The regime’s ground and air offensive—which relies heavily on airstrikes, barrel bombs, tank shells, mortar fire and snipers—is “unprecedented” for Wadi Barada, which has seen an uneasy peace since rebels seized control in 2012, Omar a-Shamali, a spokesman with the Wadi Barada Media Center, told Syria Direct on Wednedsay.

“This is like Madaya; this is like Zabadani,” he added. “More than 80,000 civilians inside Wadi Barada face the constant threat of death either from barrel bombs, snipers or from starvation.”

As a result of the regime’s encirclement of Wadi Barada, food, medicine and other basic supplies have not entered the seven rebel-held towns in over a month. Since the destruction of the water pumping station in December, residents inside the pocket remain largely without access to clean drinking water, electricity and communication with the outside world.

“People here are tired. They’re sick, they have nothing to eat and they want a political solution that brings about a ceasefire and the end of the blockade,” Muath al-Qalamouni, a journalist with STEP News Agency inside Wadi Barada, told Syria Direct on Wednesday. “This war has consumed [Wadi Barada’s] civilians…and they feel powerless.”

Syria Direct spoke with the handful of reporters and medical professionals inside Wadi Barada who have access to a non-governmental satellite Internet channel typically reserved for rebel groups and opposition media. One of Syria Direct’s top contacts inside the opposition-controlled pocket—Abu Mohammad al-Baradawi, the spokesman for the Wadi Barada Media Center—was shot by sniperfire on Tuesday, but is reported to be in stable condition.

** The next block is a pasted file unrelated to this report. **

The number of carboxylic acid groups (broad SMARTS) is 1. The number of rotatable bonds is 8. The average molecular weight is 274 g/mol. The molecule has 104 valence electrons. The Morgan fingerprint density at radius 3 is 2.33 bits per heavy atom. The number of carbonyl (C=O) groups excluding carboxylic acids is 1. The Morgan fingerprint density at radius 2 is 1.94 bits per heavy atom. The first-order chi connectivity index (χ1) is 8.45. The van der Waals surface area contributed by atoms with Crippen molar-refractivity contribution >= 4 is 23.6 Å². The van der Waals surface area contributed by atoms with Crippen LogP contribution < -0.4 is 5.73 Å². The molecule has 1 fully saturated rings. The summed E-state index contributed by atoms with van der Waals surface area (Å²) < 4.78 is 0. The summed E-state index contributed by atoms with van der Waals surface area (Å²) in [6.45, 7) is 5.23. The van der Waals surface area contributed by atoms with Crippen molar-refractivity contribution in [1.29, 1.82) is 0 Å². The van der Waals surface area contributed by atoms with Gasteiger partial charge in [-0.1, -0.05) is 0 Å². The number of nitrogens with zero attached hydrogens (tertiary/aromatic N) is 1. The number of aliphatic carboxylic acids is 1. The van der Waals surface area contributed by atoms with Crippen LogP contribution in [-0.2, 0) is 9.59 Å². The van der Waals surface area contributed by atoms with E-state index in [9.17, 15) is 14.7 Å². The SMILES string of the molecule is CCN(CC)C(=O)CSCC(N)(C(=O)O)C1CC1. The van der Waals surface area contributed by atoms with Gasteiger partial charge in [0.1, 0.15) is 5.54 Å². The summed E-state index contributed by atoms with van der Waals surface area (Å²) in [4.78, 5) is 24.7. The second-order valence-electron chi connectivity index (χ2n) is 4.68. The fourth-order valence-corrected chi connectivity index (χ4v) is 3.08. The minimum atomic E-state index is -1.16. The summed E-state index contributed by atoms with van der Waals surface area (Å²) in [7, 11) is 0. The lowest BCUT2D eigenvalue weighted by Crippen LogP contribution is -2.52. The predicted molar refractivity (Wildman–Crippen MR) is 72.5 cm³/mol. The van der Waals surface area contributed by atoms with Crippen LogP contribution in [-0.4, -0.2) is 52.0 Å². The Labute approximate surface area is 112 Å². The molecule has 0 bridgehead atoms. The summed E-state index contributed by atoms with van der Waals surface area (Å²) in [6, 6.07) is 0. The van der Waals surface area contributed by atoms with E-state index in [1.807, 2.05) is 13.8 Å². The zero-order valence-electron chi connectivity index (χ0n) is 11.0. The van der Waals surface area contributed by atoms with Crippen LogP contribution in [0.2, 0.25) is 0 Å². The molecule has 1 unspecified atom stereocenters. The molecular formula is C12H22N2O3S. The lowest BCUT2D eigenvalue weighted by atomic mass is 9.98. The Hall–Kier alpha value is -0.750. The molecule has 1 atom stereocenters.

Despite previous negotiations, all talks of a ceasefire with the regime are currently suspended, sources inside Wadi Barada told Syria Direct.

A ceasefire collapsed last Thursday after airstrikes pounded Wadi Barada within hours after regime and opposition representatives signing on to the deal, Syria Direct reported. Prior to the ceasefire’s collapse, the agreement provided measures to repair the Ein al-Fijeh water-pumping station, damaged in the battle, and outlined steps for the amnesty or evacuation of Wadi Barada’s opposition fighters.

A prior deal fell apart earlier this month—also hours after it was reached—when the lead mediator, Ahmed al-Ghadban, was assassinated, Syria Direct reported.

Wednesday’s clashes come more than two weeks after Syrian President Bashar al-Assad was quoted as saying that the region of Wadi Barada is exempt from a nation-wide ceasefire signed in Ankara on December 30.

 Fighting in Ein al-Fijeh Wednesday. Photo courtesy of Muath al-Qalamouni.

“The terrorists occupy the main source of water of Damascus…and the role of the Syrian army is to liberate that area in order to prevent those terrorists from using that water in order to suffocate the capital,” Assad told members of the French media, assembled in Damascus.

As a result of the month-long fighting in Wadi Barada, up to 5.5 million residents across Syria’s capital and adjacent suburbs are grappling with wide-scale water shortages.

Pro-regime sources say water stopped pumping to the capital on December 22 after rebels contaminated the area’s Ein al-Fijeh spring with diesel. Rebels deny the accusation, blaming government bombings for destroying Wadi Barada’s water-pumping station.

Among Syrians, Wadi Barada was best known as the home of Ein al-Fijeh, which provides drinking water to many of the capital’s neighborhoods, including Mezzeh and Malki, the wealthiest districts that count top regime officials and supporters among their population.